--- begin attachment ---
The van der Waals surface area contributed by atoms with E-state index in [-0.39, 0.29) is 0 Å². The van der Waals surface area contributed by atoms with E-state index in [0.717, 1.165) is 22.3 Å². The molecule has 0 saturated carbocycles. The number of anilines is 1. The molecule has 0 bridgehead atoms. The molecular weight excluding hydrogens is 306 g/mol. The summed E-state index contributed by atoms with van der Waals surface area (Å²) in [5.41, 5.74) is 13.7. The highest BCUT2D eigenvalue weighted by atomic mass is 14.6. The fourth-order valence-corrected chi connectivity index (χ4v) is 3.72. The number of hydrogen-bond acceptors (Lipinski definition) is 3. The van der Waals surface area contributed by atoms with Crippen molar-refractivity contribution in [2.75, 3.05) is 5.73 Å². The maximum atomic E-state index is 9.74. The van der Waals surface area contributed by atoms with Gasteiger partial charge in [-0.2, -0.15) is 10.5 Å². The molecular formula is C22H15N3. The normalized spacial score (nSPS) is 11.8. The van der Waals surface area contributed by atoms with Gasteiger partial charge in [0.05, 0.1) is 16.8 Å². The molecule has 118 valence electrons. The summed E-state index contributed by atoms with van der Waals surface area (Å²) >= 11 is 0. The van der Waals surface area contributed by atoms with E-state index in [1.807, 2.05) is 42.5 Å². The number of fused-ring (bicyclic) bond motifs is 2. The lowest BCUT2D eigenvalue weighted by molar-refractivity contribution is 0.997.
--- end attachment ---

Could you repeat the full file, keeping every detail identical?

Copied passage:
The van der Waals surface area contributed by atoms with E-state index in [-0.39, 0.29) is 0 Å². The van der Waals surface area contributed by atoms with E-state index in [0.717, 1.165) is 22.3 Å². The molecule has 0 saturated carbocycles. The number of anilines is 1. The molecule has 0 bridgehead atoms. The molecular weight excluding hydrogens is 306 g/mol. The summed E-state index contributed by atoms with van der Waals surface area (Å²) in [5.41, 5.74) is 13.7. The highest BCUT2D eigenvalue weighted by atomic mass is 14.6. The fourth-order valence-corrected chi connectivity index (χ4v) is 3.72. The number of hydrogen-bond acceptors (Lipinski definition) is 3. The van der Waals surface area contributed by atoms with Crippen molar-refractivity contribution in [2.75, 3.05) is 5.73 Å². The maximum atomic E-state index is 9.74. The van der Waals surface area contributed by atoms with Gasteiger partial charge in [-0.2, -0.15) is 10.5 Å². The molecular formula is C22H15N3. The normalized spacial score (nSPS) is 11.8. The van der Waals surface area contributed by atoms with Gasteiger partial charge in [0.05, 0.1) is 16.8 Å². The molecule has 118 valence electrons. The summed E-state index contributed by atoms with van der Waals surface area (Å²) >= 11 is 0. The van der Waals surface area contributed by atoms with E-state index in [1.807, 2.05) is 42.5 Å². The number of fused-ring (bicyclic) bond motifs is 2. The lowest BCUT2D eigenvalue weighted by molar-refractivity contribution is 0.997.